The artist recalls as a young boy walking along the beach with his friends hunting for fish and squid with their bamboo spears.
Early mornings, on the incoming tide (Arapka) they would observe, out in the lagoon, fish tails sticking out of the water. These belonged to the trevally who were feeding on worms and sea grass pods called Nara. Their tails moved along with the tide, which, when seen from a distance, the artist likened to the sails of a canoe.
In the sculpture the artist has depicted the tails connected to a Long Tom (Baiyag), a surface dwelling fish, which he has used to represent the canoes and their sails.
The shapes beneath the belly of the Long Tom represent the seed pods and worms on which the trevally feed.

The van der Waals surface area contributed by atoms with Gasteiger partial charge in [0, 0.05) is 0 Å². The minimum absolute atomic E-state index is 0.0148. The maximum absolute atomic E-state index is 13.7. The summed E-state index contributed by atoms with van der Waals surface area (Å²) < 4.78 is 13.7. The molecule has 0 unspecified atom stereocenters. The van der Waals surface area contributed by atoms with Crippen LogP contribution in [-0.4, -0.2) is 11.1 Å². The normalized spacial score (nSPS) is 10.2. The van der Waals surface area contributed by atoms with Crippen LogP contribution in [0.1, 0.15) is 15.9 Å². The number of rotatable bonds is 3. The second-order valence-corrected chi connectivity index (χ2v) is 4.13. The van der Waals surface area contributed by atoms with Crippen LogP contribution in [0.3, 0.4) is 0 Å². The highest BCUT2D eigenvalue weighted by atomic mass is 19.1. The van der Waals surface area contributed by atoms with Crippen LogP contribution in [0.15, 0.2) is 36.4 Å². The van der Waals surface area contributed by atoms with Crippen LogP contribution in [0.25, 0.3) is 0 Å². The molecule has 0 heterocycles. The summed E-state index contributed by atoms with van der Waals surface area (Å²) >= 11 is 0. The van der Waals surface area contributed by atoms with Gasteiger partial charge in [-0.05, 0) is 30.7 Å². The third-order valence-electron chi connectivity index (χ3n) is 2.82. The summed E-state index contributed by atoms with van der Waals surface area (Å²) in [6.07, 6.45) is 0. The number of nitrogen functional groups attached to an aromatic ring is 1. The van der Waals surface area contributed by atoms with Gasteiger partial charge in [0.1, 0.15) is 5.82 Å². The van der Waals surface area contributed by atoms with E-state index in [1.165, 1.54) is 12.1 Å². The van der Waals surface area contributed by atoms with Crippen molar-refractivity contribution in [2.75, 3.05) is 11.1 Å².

There are different markings on each side of the body of the Long Tom which represent the different currents experienced in the lagoon. The ones on the right hand side represent the Kulis or strong current of the incoming tide on which the trevally feed. The markings on the left hand side represent the Gutath or weak current of the outgoing tide.
The eyes of the trevally are shown on their tails. The reason for this is because they are an extremely sensitive fish that will scare if they detect they are being approached. Spearing trevally is extremely skilful. The spear must be thrown in an arc from a distance, which is necessary in order not to frighten the fish.
There are traditional island songs that celebrate the sailing tails of the trevally.